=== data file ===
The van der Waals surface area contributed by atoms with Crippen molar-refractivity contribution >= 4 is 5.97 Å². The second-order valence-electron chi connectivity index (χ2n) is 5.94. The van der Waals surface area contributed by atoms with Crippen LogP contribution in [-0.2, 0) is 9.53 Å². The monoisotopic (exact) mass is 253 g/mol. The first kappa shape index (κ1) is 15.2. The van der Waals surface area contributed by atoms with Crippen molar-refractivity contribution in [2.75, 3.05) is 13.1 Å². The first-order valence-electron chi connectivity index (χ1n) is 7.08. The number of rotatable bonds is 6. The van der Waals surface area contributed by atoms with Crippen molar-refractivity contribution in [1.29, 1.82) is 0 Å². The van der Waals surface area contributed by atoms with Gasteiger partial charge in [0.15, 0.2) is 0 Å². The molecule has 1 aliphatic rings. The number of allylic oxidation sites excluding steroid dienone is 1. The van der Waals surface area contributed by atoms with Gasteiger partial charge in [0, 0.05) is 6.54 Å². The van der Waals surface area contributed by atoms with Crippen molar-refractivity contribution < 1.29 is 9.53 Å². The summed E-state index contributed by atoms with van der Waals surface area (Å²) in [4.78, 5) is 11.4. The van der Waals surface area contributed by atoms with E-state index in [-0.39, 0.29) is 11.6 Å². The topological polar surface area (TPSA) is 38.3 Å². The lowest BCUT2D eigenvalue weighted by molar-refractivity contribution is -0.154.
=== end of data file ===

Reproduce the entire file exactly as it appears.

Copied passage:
The van der Waals surface area contributed by atoms with Crippen molar-refractivity contribution >= 4 is 5.97 Å². The second-order valence-electron chi connectivity index (χ2n) is 5.94. The van der Waals surface area contributed by atoms with Crippen LogP contribution in [-0.2, 0) is 9.53 Å². The monoisotopic (exact) mass is 253 g/mol. The first kappa shape index (κ1) is 15.2. The van der Waals surface area contributed by atoms with Crippen molar-refractivity contribution in [2.75, 3.05) is 13.1 Å². The first-order valence-electron chi connectivity index (χ1n) is 7.08. The number of rotatable bonds is 6. The van der Waals surface area contributed by atoms with Crippen molar-refractivity contribution in [1.29, 1.82) is 0 Å². The van der Waals surface area contributed by atoms with Gasteiger partial charge in [0.15, 0.2) is 0 Å². The molecule has 1 aliphatic rings. The number of allylic oxidation sites excluding steroid dienone is 1. The van der Waals surface area contributed by atoms with Gasteiger partial charge in [0, 0.05) is 6.54 Å². The van der Waals surface area contributed by atoms with Crippen molar-refractivity contribution < 1.29 is 9.53 Å². The summed E-state index contributed by atoms with van der Waals surface area (Å²) in [4.78, 5) is 11.4. The van der Waals surface area contributed by atoms with E-state index in [-0.39, 0.29) is 11.6 Å². The topological polar surface area (TPSA) is 38.3 Å². The lowest BCUT2D eigenvalue weighted by molar-refractivity contribution is -0.154.